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Laboratory of Holly Ernest

Disease Ecology Course

Disease Ecology Course

Course offered – Spring 2017
Disease Ecology


Undergrads: PATB 4240 (CRN 26994) and Cross-listed with ENR 4240 (CRN 29198)
Grad Students: PATB 5240 (Grad Students; CRN 26995) and Cross-listed with ENR 5240 (CRN 29199)
Tuesdays and Thursdays 2:45-4pm**


Come join us for an exciting course!

This course will help students build knowledge, critical thinking skills, and tools for applying the interdisciplinary science of Disease Ecology in:

  • How interactions among species, ecosystems, human systems, and abiotic components of the environment affect patterns and processes of disease,
  • Considerations for coevolution of hosts and pathogens, conservation biology, models used to understand disease dynamics,
  • Approaches to manage and control disease in animals, plants, and humans

Study of emerging infectious diseases and diseases from environmental contaminants, are increasingly a key public health and natural population conservation tool. Examples in the news: Ebola, SARS, MERS, Nipah virus, oil spills, Chytrid fungus in amphibians, Bark Beetle in pine trees and more!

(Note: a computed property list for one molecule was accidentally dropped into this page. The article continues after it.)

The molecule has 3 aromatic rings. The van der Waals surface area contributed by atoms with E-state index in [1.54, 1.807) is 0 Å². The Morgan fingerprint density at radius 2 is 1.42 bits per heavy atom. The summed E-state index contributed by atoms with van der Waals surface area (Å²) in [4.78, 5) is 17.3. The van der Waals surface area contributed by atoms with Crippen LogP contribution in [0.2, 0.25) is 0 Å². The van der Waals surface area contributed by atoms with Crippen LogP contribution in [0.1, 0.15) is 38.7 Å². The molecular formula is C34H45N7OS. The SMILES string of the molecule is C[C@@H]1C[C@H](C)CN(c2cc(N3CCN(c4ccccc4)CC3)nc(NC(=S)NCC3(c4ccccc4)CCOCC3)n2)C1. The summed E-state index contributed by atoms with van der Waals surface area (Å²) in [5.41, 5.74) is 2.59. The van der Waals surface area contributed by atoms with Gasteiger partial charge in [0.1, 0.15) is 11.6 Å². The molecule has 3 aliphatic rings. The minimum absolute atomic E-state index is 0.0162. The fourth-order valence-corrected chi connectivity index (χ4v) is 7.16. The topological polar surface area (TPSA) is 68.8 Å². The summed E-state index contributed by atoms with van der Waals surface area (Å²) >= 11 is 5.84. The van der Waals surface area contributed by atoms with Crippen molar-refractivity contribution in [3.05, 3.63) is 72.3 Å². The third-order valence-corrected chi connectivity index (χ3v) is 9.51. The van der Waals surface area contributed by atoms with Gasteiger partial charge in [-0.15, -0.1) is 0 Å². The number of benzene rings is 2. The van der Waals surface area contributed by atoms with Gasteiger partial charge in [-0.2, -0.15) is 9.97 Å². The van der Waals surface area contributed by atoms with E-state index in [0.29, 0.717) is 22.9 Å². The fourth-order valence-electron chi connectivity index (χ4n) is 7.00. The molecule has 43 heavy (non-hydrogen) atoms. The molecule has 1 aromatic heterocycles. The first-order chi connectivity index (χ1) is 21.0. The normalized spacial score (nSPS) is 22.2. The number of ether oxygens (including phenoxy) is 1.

Great course for students interested in:

  • Wildlife biology, plant sciences, public health fields, veterinary sciences, landscape ecology, conservation ecology, population ecology, wildlife health, landscape genetics, animal sciences, just to name a few…
  • Learning how disease is important for a career in wildlife and natural resource agencies, public health, human medicine, agriculture, nonprofit organizations, academic institutions, and others.

Course Prerequisites:
LIFE 2022 or 2023 and STAT 2050 or 2070, or permission of instructor (email Dr. Ernest with courses you have taken that might cover these).

Required texts –
will be available free/online via UW library or option to buy at campus store

Dr. Holly Ernest, a wildlife ecologist (PhD in Ecology) and conservation veterinarian (DVM and MS) who uses genomic tools for research and education in population health, disease ecology, and genomics for wildlife conservation.